Sulpholipids are cerebroside sulfuric acid esters, also called cerebroside sulfates. Example: cerebral sulfate.


These are combinations of lipids and proteins; lipids are mainly phospholipids. These lipids are abundant in cell membranes and blood.

The functions of lipids

The primary and most crucial function of lipids is to serve as one of the significant sources of energy for the body.

They are stored in adipose tissue (triglycerides). Lipids are the best source of energy for humans since, at a weight parity, they provide most of the calories: if carbohydrates, on average, give 4 kcal / g, like proteins, lipids provide, on average, 9 kcal / g.

In addition, lipids can be present in food without fiber or water (for polysaccharides, 2 g of water / g) that allow a large amount of energy to be contained in low weight.

Most nutrition organizations recommend that lipids should contribute up to 30%, with saturated fatty acids only less than 10%) of the total daily energy intake. Some lipids are essential nutrients, such as:

  • Fat-soluble vitamins A:  necessary for vision.
  • Vitamins D:  necessary for the metabolism of calcium, present in some fats and oils of animal origin.
  • Vitamins E: to prevent autoxidation of unsaturated lipids present in vegetable oils.
  • Vitamins K:  for normal blood clotting, they are present in green leaves, essential fatty acids, linoleic and α-linolenic acids, founders of the family of omega-6 and omega-3 fatty acids, respectively.

During growth, they are used as «building blocks» for the construction of biological membranes (phospholipids, cholesterol, and glycolipids together with proteins), thus contributing to the construction of that barrier that separates the intracellular environment from the extracellular and, within the cell.

It also circumscribes organelles such as the mitochondria, Golgi apparatus, or nucleus, whose integrity is the basis of life itself; Furthermore, they are also crucial for the maintenance, physicochemical properties, and repair of the cell membranes themselves.

Many hormones are lipids: steroid hormones, such as estrogens, androgens, and cortisol, are formed from cholesterol, prostaglandins, prostacyclin, leukotrienes, thromboxanes, and other compounds (all eicosanoids) of omega-3 and omega polyunsaturated fatty acids -6 fatty acids with 20 carbon atoms.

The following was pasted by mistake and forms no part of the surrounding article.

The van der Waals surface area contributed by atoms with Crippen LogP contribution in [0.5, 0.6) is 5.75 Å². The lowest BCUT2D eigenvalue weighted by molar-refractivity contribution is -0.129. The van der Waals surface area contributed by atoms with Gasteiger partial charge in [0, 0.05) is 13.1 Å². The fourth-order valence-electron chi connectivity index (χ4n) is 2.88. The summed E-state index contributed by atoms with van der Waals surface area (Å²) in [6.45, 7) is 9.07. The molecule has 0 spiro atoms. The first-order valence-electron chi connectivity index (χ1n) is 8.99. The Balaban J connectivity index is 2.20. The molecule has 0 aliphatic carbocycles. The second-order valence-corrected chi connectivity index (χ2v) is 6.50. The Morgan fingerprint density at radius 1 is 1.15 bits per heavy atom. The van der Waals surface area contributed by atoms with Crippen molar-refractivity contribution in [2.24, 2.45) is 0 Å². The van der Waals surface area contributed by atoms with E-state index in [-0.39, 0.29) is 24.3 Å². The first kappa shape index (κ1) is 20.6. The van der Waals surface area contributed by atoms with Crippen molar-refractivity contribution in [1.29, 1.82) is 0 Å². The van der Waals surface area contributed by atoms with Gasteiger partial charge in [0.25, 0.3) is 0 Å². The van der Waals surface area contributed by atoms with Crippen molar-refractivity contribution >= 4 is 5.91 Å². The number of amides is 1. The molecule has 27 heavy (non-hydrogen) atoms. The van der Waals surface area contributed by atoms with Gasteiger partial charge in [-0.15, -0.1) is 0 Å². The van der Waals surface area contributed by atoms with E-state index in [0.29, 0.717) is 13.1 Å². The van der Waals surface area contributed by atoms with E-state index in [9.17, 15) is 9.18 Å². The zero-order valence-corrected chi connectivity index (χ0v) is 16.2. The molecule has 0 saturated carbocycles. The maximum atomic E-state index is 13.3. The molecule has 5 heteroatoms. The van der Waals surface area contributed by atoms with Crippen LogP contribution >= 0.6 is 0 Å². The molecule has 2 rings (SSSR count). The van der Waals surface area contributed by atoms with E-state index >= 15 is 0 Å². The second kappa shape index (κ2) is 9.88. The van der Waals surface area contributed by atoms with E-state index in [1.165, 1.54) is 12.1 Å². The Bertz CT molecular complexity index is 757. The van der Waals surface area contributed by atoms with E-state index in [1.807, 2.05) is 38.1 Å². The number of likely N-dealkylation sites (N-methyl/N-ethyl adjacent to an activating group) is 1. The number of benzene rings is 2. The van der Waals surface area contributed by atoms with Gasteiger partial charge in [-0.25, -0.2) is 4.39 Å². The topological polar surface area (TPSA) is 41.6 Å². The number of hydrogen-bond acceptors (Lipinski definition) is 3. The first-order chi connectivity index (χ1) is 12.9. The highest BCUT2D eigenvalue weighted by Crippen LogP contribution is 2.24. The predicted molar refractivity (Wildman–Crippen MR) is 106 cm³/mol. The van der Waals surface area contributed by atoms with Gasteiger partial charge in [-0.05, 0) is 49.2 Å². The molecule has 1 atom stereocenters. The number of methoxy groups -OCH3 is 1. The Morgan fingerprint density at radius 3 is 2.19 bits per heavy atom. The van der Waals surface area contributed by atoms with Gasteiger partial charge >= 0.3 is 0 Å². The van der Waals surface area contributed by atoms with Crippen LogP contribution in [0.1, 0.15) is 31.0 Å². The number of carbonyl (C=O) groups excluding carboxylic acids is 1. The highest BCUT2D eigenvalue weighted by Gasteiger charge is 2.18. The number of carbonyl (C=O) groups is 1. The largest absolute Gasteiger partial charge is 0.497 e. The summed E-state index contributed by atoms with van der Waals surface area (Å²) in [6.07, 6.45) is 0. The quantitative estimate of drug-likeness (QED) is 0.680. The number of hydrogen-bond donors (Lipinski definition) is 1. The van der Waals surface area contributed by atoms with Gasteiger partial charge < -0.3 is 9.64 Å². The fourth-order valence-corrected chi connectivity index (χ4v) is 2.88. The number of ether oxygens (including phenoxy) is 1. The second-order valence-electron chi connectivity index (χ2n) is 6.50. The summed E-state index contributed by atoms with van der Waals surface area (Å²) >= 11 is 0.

Other functions are:

  • In plasma cell membranes, they can act as receptors, antigens, and membrane anchors for proteins and modify the structure and functionality of membrane enzymes.
  • Many lipids, such as diacylglycerol, ceramides, sphingosine, and platelet-activating factor, act as regulators of intracellular processes.
  • Fat deposits are not accessed during a fast, classified as structural fat, whose function is to keep the organs and nerves in the correct position, protecting them from traumatic injuries and shock; Fat pads on the palms and buttocks protect the bones from mechanical pressure.
  • A subcutaneous layer of fat is present in humans: it insulates the body by reducing the loss of body heat and helping maintain body temperature. In the epidermis, they are involved in maintaining the water barrier.
  • They are electrical insulators of the axon of neurons that are covered repeatedly by the plasma membranes of Swann cells in the peripheral nervous system and oligodendrocytes in the central nervous system.
  • These plasma membranes have a higher lipid content than other cells. This lipoprotein coating is called the myelin sheath.
  • In the digestive tract, they facilitate the digestive process by depressing gastric secretion, slowing gastric emptying, and stimulating bile and pancreatic flow.
  • Bile salts are natural detergents synthesized in the liver and secreted into the bile. They solubilize phospholipids and cholesterol in the bile, which allows the secretion of cholesterol in the intestine (the excretion of cholesterol and bile salts is the primary way that cholesterol is eliminated from the body).
  • Bile salts also aid in the digestion and absorption of fat and fat-soluble vitamins in the intestine.
  • In many animals, some lipids are secreted into the external environment and act as pheromones that attract or repel other organisms.
  • They affect the texture and taste of food and its palatability. Food manufacturers use fat for its textural properties; for example, in baked goods, fats increase the product’s softness. Fat increases the palatability of food and increases satiety after a meal.